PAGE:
Durmitor National Park

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July 13th 2017
Published: July 13th 2017
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Leaving Lake Skadar we drove to the beautiful Durmitor National Park via Niksic and Ostrog Monastery. The monastery is high up and built into the cliff face, originally built in the 17th century but after earthquakes not much of the original remains and it mostly dates from the 1920s. It’s a very popular place, lots of people visiting on coach tours. It’s Serbian Orthodox and houses the remains of Saint Basil so is a place of pilgrimage. Great views over the valley way down below. Watched a baptism service at the tiny church down the hill, the priest and family marched round and round the church, singing hymns.

We stayed in the village of Zabljak on the edge of Durmitor NP, a small village with shops and lots of accommodation; I believe it’s a popular place for skiing. From there we had three great days of hiking, it really is incredibly beautiful if you walk up above the dense pine forest and into the high meadows and valleys. There are lots of rocky peaks, too. The best walks we did were both towards the Ice Cave. One we set off quite late so just made it up to a small lake (puddle really) next to a shepherd’s hut and camp site (he sells beer and coca cola!), kept saying to each other, this is so beautiful! Lots of lovely meadows full of flowers and the views up to the high peaks, perfect weather too. The BIG hike we did (took is nearly 8 hours) we went up towards the shepherd’s hut again but turned off on a different route to the ice cave, initially it was a lovely walk through more meadows, then became increasingly more rocky, steep and challenging with a particularly steep rock climb just before the end of the three and half hours it took to get up to the cave. The group we met at the top there said that their hostel host had told them not to go that way! The cave is really beautiful too full of ice columns and snow. We took the steadier route down, past the puddle of the previous walk and very welcome soft drinks. The main lake is also very pretty, and popular with coaches of people stopping off there each day. The hiking trails were surprisingly very quiet.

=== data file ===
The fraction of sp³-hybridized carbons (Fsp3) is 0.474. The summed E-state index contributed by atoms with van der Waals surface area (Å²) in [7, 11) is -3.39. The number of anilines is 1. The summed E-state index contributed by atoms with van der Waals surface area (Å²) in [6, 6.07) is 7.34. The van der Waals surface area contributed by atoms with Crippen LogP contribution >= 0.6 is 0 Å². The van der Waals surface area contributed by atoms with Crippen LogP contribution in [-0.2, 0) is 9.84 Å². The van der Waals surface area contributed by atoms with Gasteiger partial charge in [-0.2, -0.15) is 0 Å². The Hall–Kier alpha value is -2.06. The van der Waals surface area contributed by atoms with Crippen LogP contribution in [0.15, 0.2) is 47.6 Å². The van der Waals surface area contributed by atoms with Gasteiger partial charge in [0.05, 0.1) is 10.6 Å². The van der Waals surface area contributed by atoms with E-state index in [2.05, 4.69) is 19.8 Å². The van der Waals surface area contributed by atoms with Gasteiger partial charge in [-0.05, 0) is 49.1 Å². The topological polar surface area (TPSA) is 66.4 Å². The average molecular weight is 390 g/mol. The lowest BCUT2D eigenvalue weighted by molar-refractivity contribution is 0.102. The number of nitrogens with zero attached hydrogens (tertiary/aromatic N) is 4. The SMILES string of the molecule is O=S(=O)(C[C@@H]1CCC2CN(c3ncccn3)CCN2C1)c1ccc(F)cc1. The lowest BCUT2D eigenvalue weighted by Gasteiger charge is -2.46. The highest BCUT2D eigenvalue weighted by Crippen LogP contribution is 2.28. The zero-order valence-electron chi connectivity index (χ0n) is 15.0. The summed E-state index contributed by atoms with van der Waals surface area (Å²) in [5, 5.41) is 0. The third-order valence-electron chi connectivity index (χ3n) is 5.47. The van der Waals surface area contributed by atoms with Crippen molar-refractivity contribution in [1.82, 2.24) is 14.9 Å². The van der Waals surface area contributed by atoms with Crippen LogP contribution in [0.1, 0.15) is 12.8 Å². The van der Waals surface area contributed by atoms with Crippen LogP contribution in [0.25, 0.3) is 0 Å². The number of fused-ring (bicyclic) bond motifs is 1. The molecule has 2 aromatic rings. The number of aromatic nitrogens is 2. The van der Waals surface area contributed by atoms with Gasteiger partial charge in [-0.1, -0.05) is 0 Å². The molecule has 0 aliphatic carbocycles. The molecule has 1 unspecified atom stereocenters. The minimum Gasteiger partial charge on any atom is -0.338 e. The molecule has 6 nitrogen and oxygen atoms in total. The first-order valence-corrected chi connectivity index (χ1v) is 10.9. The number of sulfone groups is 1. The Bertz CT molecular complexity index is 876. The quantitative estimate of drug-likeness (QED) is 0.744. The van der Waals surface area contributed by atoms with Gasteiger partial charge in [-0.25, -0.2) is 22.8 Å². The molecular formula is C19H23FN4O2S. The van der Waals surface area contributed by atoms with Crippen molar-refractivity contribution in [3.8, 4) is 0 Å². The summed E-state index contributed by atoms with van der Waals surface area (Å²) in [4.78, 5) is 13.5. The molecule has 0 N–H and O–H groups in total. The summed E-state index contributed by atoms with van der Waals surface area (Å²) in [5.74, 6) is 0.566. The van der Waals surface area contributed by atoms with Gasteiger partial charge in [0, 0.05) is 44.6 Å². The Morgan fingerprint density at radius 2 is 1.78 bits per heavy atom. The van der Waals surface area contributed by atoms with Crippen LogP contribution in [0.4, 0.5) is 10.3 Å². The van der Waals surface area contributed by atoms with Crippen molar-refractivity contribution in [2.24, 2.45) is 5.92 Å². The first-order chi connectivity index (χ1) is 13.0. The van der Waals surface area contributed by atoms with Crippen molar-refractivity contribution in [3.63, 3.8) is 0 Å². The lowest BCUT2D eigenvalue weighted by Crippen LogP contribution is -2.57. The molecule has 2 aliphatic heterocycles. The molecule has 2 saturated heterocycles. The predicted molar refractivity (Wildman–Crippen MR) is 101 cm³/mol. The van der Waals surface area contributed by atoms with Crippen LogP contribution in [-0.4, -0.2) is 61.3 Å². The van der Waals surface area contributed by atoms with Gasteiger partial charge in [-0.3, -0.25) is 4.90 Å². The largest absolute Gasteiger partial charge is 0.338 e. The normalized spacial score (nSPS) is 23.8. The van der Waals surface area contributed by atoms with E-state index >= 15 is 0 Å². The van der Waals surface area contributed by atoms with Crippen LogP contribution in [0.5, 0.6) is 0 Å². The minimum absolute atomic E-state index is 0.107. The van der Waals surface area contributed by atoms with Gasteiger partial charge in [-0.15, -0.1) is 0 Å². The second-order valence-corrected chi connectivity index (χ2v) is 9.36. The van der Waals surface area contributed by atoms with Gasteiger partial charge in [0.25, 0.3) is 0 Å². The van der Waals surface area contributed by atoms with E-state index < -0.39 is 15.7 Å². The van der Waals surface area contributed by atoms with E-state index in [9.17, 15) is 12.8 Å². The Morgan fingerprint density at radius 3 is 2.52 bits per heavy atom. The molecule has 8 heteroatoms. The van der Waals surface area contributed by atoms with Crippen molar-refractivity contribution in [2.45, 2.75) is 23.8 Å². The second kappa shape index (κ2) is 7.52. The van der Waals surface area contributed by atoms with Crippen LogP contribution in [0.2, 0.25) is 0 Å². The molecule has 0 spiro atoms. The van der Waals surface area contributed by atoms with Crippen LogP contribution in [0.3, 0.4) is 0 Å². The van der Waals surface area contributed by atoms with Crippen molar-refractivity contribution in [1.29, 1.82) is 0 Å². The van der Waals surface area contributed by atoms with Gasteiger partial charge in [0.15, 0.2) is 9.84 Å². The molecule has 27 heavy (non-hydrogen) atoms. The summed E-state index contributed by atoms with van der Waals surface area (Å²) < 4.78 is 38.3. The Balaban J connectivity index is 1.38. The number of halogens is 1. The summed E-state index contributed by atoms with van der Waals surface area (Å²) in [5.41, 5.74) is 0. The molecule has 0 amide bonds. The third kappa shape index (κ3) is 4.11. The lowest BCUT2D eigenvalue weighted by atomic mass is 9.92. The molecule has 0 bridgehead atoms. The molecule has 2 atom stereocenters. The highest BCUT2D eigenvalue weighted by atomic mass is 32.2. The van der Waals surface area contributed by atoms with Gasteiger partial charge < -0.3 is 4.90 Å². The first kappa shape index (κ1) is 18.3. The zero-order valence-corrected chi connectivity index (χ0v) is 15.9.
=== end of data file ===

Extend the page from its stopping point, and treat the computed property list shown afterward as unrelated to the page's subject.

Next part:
We took the easy route to the top of Savin Kuk, using the two ski lifts that take you up to the 2,300m peak. Stunning views from the top down to the lake and forest below as well as the rocky peaks around where we had been hiking. We are not skiers but it looked an absolutely terrifying run down, maybe it looks less challenging covered in snow?

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16th July 2017

So picturesque!
I can't get over the beautiful pictures you have taken! It must be a feast for the eyes!

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